An inquest into the death of a 15-year-old girl whose body was found in a jungle has found no foul play was involved.
The naked body of Nora Anne Quoirin, who suffered from learning difficulties, was discovered in a ravine near the Dusun resort in Seremban, about 70 km south of the Malaysian capital, in August last year.
A Malaysian court opened an inquest on Monday into Nora’s death. Her body was found near a jungle stream 10 days after she went missing during a family holiday at a rainforest resort.
Police ruled out abduction as a motive, saying they had found no sign of foul play, but her family questioned the findings and said she had never before left them voluntarily.
The inquest aimed to answer questions including “when and where did the deceased die, how and in what manner the deceased came by her death, and... whether there is any person who was criminally concerned in the cause of death”, coroner Maimoonah Aid told the court.
Senior police official Mohamad Mat Yusop added investigators found nothing suspicious while looking through the family’s bungalow, The Guardian reported.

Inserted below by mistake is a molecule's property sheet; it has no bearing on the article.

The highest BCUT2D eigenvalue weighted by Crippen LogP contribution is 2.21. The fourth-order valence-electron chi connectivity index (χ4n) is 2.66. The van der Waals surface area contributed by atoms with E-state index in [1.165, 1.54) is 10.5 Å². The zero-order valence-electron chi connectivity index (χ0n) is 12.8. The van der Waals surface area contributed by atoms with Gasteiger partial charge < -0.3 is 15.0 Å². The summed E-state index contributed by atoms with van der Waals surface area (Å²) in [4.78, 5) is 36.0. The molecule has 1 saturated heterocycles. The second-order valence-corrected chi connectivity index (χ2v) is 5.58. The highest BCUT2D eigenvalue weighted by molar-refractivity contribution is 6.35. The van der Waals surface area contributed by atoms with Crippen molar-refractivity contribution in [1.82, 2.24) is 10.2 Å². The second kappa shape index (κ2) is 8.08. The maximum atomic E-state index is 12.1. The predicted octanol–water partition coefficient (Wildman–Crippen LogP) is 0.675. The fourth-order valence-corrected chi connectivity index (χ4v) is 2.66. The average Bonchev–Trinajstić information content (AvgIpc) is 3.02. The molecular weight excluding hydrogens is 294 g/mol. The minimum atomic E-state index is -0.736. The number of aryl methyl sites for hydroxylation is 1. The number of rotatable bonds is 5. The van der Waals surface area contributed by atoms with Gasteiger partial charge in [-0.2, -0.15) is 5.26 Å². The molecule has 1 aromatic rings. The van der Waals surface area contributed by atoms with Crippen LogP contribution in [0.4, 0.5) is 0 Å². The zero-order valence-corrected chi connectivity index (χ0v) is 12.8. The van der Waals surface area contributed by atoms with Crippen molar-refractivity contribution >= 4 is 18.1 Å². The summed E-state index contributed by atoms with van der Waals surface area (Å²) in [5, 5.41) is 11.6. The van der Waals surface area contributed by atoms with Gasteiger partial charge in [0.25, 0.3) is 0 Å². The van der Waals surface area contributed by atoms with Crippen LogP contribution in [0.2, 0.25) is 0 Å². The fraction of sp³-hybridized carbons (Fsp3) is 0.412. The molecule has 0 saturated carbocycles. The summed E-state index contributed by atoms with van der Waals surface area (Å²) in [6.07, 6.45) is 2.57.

“There was no indication the victim was kidnapped,” he said.
“We did not receive any telephone calls – usually in this kind of case we will get a call to say the victim has been kidnapped and is in the hands of certain people, and they would demand a ransom.”
Mr Yusop said he believed Nora climbed out of a window.
The resort’s owner Haanim Bamadhaj told the inquest one of the bungalow’s windows was broken.
Government lawyer Muhamad Iskandar Ahmad said 64 witnesses were expected to be called during the two-week inquest at the Seremban Coroner’s Court.
Nora was from London, and had an Irish mother and French father.
The family will not attend the inquest, but the hearing is being streamed online.
Authorities had previously said an autopsy established Nora had died from internal bleeding, probably caused by prolonged hunger and stress.
She had suffered intestinal damage and died two or three days before her body was found, officials said.
The forensic pathologist who conducted the autopsy found some small scratches on Nora’s legs, but ruled they would not have contributed to her death, police said.
Despite being found without shoes, Nora had no cuts on her feet, Mr Yusop said, according to the Mirror.
Her parents’ lawyer asked the senior police official: “She was found unclothed, without footwear yet there were no serious scars or injuries to her soles?”
Mr Yusop said that was the case and added: “No, only some minor bruises.”
The family feared a criminal connection to the disappearance, saying she had special needs and had never before left them voluntarily, a British victims' group, the Lucie Blackman Trust, said last year.
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